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Hot Chips Are Mine!

Hot Chips Are Mine!

Today, I finally finished Hot Chips Are Mine! Since the lockdown has started I could take advantage of the unexpected time available in my studio to paint. Still, I miss teaching and therefore thought I might share how I created this painting. I know it’s a watercolour painting but most of the principles apply to oil and acrylic painting as well:

Some of our creative ideas come to us unexpectedly just by observing our environment and that is what happened for this painting: I was in the queue to get some hot chips at a rugby game in Nelson. The colours of the signboard, sky and the seagulls caught my eye and I quickly took some photos. I could hear the seagulls whisper “Mine? … Mine … MINE!!!”

Visual Diary – Planning

The next step after taking photos is a lot of sketches in my visual diary. The photos are not interesting enough for a painting but a good start. I have an idea in my head, but will it work? How shall I execute it? What is the composition? How do I create colour harmony? My visual diary has always helped me develop the answers to these questions. Usually I start with some general sketches to learn the subject, in this case the seagulls and the structure of the sign. This will tell me the main characters of my scene. Next, I do eight thumbnail sketches showing the subject in different compositions. Why eight? Because four sketches are easy, at the fifth the wheels start screeching and number 7 and 8 seem impossible. Not always, but very often the last two sketches are the most unusual and most surprising ones and this is what makes it so interesting. Number 7 turned out to be my favourite. Last, I will do a few test paintings to understand the colours that I like for my final painting. All this preparation work goes into my visual diary.

You might ask: “Why not start straight away with the painting? Why go through all the time consuming effort with the visual diary?” Two reasons:

1. Working with the visual diary is fun! I enjoy the creative process with the drawings that slowly bring my subjects to life. Also, I enjoy the memories that it creates when I look back at my previous works. These diaries are such a treasure.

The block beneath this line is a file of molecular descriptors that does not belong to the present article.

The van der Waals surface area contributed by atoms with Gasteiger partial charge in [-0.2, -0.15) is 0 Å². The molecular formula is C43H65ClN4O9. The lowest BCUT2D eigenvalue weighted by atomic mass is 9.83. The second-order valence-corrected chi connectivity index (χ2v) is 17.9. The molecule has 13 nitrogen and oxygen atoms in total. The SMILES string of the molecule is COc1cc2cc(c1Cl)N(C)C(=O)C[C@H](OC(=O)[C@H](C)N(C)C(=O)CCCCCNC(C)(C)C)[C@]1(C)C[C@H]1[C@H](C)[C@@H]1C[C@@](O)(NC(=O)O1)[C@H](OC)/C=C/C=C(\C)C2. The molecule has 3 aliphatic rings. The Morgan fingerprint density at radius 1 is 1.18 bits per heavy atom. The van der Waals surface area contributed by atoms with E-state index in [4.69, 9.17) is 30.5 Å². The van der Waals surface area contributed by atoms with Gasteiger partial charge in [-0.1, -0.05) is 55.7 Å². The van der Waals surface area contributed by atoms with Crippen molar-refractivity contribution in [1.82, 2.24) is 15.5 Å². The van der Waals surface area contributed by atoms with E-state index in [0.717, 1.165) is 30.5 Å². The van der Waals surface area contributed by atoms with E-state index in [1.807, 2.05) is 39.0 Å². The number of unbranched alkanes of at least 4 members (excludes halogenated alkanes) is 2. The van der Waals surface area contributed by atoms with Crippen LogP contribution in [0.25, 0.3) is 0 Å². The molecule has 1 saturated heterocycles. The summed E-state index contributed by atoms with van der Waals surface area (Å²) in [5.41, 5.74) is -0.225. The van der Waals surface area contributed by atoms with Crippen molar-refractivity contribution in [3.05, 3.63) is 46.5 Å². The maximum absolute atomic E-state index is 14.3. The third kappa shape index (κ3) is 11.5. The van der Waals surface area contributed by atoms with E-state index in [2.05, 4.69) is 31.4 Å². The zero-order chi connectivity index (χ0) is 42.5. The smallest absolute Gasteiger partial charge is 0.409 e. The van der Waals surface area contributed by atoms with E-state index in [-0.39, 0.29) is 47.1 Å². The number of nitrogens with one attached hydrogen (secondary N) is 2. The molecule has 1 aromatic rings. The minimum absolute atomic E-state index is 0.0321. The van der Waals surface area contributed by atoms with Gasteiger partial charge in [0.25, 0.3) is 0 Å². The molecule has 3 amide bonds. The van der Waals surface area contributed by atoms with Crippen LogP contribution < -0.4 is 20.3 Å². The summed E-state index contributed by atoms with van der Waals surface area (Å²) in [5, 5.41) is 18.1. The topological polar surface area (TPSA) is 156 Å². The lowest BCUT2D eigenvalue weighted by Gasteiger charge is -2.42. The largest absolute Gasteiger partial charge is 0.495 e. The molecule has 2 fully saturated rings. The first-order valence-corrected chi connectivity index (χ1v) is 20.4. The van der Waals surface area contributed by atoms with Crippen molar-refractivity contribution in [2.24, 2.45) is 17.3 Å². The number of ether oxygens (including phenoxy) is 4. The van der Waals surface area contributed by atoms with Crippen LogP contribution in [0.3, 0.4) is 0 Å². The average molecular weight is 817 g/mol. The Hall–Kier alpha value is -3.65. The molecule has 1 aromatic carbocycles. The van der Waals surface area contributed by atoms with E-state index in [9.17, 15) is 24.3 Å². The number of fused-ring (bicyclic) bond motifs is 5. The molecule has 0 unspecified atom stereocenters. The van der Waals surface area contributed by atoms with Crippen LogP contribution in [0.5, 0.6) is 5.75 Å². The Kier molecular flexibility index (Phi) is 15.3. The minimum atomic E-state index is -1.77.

2. I doubt that it takes any longer than starting a painting straight away. How many times have you started a painting and then all of a sudden realised that the drawing wasn’t quite right and needed fixing. Next, maybe you run into some issues with the composition? Again, more time is needed to deal with this problem. Finally, you might have to rework the colours when the harmony wasn’t quite right. In the end you spent a lot of time on the same painting trying to recover all those little emergencies. If you are unlucky the painting doesn’t speak to you any more and it will never be finished. If you are lucky, you finish it, but there are these areas that lost their fresh look because they have been overworked. Once, I had to paint the same painting a second time because I overworked it and it wasn’t fun. The visual diary takes care of all these issues before you start the painting.  Your final work will be a breeze and look fresh.

These are my little test paintings that helped me understand the painting technique, colours and materials. The smaller version of the final painting became my template for a grid and transposing on a bigger watercolour paper. I prefer doing my drawings on transparent paper rather than the watercolour paper itself. This way I won’t smudge the watercolour paper with eraser marks. To transpose the final drawing I use carbon paper.

Material
Winsor & Newton Professional Watercolour, Rembrandt Watercolour
Arches Watercolour Paper cold pressed, 46cm x 61cm (block)

Painting technique
Wet-on-wet and a lot of glazing

Colours
Raw Sienna
Cadmium Red Medium
Cobalt Blue
Cerulean Blue
Winsor Blue Red Shade
Payne’s Gray
Phthalo Turquoise

Final touches, as you can see I like keeping my painting at a slant. Gravity is your friend when it comes to watercolours. The paint runs to the bottom of your paint area and you can mop it up before it creates “cauliflowers”. Also, you can look at your painting at a better angle.

I like to stand when I paint. It allows me to step back and look at the artwork from a distance. When your painting works from a distance you have a winner.

Now, I only have to wait until the end of lockdown before I can have the painting scanned professionally and get the frame done. Finally, I will bring it to Wall To Wall Art Gallery, Nelson.

Contact me if you have any questions. Until then – HAPPY PAINTING!

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